My neighbourís throwing a big bash; His guests are never short of cash; His wife moves quicker than a flash - Sheís got a lot on. Down in the cellar sheís unlocked Her stores and comes back up well stocked; Meanwhile the stove remains unblocked From top to bottom. But round at mine, Iíve never-ending sorrows; My harvests always fail, my livestock dies; My stove breathes smoke as somethingís blocked the air flow; Or else my jaw starts swelling on one side. My neighboursí soup has meaty bits; The village hears them eating it; Their daughterís broken out in zits - She can be wed soon. Theyíre entertaining so that she Can meet her weedy groom-to-be, Who sings and dances like a flea - Itís cost a fortune! But round at mine, my guard dogs have gone funny; Their barking turned to howling at the moon. The blisters on my feet burst and went runny From constant tramping through my empty room. My neighbourís bottles disappear, But why not drink it while itís here? And why not sing while thereís good cheer And itís all scot free? At mine, the wifeís knocked up again, My goose flock never gets its grain; Itís not the geese, though, thatís a pain - Everything bugs me. And round at mine, Iíve roaches on the walls now; Theyíre back whether I poison them or what - Itís ploughing time but I canít move at all now; A boilís appeared in such a nasty spot. My neighbour sent his little one So Iíd be there to eat his crumbs; Of course I said I wouldnít come But he insisted. He must have had a flask or two To be in such a generous mood; I went and drank and ate his food - The gloomís not lifted. And in the midst of all this celebration I whispered something in the bridegroomís ear; He left without a momentís hesitation; The bride sobs in her room for all to hear. My neighbour yelled: "Itís my diktat - For Iím the proletariat - If you donít eat you donít drink jack!", And downed his own jar. At that the guests jumped to their feet But then the kid began to speak: "Itís ďIf you donít work you donít eatĒ - You got it wrong, Pa!" I sat and clutched a note that could be cleaner - Three roubles that Iíd need for drink next day - My arms around my shabby concertina; They only got me here so I could play. My neighbour sunk another flask And bit by bit became a shark; "Why donít you sing to us?" he barked; "You drank your fill, you!" Then I was grabbed on either side By two enormous ugly guys: "Play, bastard, sing to us", they cried, "Before we kill you!" The drunken shindig reached its wildest phase then And in the dark they groped and kissed the bride; And I sang songs about the good old days when I drove a mail coach through the countryside. They next served soup with fish to sup And meat in aspic by the tub, Then caught the groom and beat him up Till he was reeling. They started dancing in the barn, Then fought but didnít mean much harm And killed off any trace of charm Or finer feeling. And in my corner I groaned like a bittern And wondered who Iíd tipple with next day From all the drunks with whom I then was sitting; My hands were on my haunches as I brayed. Itís always calm the following day, Thereís plenty left for those who stay To chase the hangover away; Thereís piles of food there. And no one ever stamps or bawls; The little dog stays in the hall; The stove works well, ash-pan and all, With tiles of blue there. But round at mine in perfect sunny weather My gullet burns and in my heart thereís rain. I drink well water putting back together My concertina while the wife complains.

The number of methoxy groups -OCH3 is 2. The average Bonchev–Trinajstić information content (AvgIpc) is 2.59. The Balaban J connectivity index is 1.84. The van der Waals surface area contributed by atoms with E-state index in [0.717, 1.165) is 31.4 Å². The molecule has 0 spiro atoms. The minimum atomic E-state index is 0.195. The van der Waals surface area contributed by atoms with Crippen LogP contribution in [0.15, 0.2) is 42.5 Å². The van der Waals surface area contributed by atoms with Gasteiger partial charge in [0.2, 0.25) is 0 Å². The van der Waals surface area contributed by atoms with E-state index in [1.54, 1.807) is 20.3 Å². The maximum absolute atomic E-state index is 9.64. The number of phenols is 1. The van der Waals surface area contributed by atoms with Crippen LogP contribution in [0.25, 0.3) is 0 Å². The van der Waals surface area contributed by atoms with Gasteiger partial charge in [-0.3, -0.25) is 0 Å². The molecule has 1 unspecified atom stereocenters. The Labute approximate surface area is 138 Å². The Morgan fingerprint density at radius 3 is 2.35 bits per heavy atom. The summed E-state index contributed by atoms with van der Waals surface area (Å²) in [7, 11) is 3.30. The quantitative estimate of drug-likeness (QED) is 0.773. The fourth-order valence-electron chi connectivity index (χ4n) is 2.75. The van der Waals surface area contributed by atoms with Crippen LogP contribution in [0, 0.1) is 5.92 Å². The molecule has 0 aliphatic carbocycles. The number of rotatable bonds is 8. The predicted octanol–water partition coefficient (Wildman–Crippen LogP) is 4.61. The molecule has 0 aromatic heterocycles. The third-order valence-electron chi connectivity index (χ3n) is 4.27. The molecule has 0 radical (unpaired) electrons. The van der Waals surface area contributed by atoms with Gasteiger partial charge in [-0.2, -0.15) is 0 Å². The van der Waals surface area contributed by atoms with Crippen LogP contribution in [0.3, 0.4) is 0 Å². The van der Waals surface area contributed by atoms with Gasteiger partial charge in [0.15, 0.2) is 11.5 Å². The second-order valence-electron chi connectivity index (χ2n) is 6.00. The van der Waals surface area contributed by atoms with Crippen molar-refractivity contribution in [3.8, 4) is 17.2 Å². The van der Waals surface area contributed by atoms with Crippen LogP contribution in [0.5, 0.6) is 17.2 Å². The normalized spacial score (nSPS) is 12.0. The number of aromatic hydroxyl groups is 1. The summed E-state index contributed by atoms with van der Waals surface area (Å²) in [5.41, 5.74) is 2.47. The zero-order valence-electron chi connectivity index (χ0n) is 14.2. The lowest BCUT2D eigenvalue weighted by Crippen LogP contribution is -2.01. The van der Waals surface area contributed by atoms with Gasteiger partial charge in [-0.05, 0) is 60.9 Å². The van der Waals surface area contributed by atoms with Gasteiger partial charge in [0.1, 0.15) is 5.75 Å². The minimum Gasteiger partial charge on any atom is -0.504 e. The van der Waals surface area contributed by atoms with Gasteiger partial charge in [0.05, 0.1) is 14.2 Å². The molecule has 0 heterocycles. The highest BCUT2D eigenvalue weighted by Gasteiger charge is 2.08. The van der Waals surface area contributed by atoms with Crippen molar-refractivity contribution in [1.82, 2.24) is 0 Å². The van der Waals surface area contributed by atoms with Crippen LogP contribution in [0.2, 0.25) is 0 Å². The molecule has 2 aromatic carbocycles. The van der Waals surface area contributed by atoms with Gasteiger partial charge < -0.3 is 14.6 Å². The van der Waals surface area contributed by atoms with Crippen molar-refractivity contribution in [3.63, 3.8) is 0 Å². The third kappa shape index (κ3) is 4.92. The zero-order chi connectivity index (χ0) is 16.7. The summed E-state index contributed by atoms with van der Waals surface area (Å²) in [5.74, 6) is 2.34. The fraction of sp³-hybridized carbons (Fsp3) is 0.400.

© Margaret & Stas Porokhnya. Translation, 2007